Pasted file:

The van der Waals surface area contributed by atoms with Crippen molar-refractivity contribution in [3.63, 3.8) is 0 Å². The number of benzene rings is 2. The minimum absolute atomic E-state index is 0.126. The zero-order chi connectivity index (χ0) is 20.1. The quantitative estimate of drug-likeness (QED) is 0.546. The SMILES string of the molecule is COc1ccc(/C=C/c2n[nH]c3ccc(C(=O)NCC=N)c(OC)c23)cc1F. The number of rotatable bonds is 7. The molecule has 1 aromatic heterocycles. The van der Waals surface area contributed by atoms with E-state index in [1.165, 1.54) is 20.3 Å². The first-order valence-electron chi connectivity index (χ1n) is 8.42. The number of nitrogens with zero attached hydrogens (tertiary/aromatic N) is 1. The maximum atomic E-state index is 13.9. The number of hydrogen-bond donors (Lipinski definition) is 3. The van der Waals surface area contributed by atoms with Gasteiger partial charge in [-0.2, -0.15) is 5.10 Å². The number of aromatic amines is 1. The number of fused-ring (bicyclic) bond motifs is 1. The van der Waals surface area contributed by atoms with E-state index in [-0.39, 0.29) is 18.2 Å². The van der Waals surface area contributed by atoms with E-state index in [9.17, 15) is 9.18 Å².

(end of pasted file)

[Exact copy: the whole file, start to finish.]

The van der Waals surface area contributed by atoms with Crippen molar-refractivity contribution in [3.63, 3.8) is 0 Å². The number of benzene rings is 2. The minimum absolute atomic E-state index is 0.126. The zero-order chi connectivity index (χ0) is 20.1. The quantitative estimate of drug-likeness (QED) is 0.546. The SMILES string of the molecule is COc1ccc(/C=C/c2n[nH]c3ccc(C(=O)NCC=N)c(OC)c23)cc1F. The number of rotatable bonds is 7. The molecule has 1 aromatic heterocycles. The van der Waals surface area contributed by atoms with E-state index in [1.165, 1.54) is 20.3 Å². The first-order valence-electron chi connectivity index (χ1n) is 8.42. The number of nitrogens with zero attached hydrogens (tertiary/aromatic N) is 1. The maximum atomic E-state index is 13.9. The number of hydrogen-bond donors (Lipinski definition) is 3. The van der Waals surface area contributed by atoms with Gasteiger partial charge in [-0.2, -0.15) is 5.10 Å². The number of aromatic amines is 1. The number of fused-ring (bicyclic) bond motifs is 1. The van der Waals surface area contributed by atoms with E-state index in [-0.39, 0.29) is 18.2 Å². The van der Waals surface area contributed by atoms with E-state index in [9.17, 15) is 9.18 Å².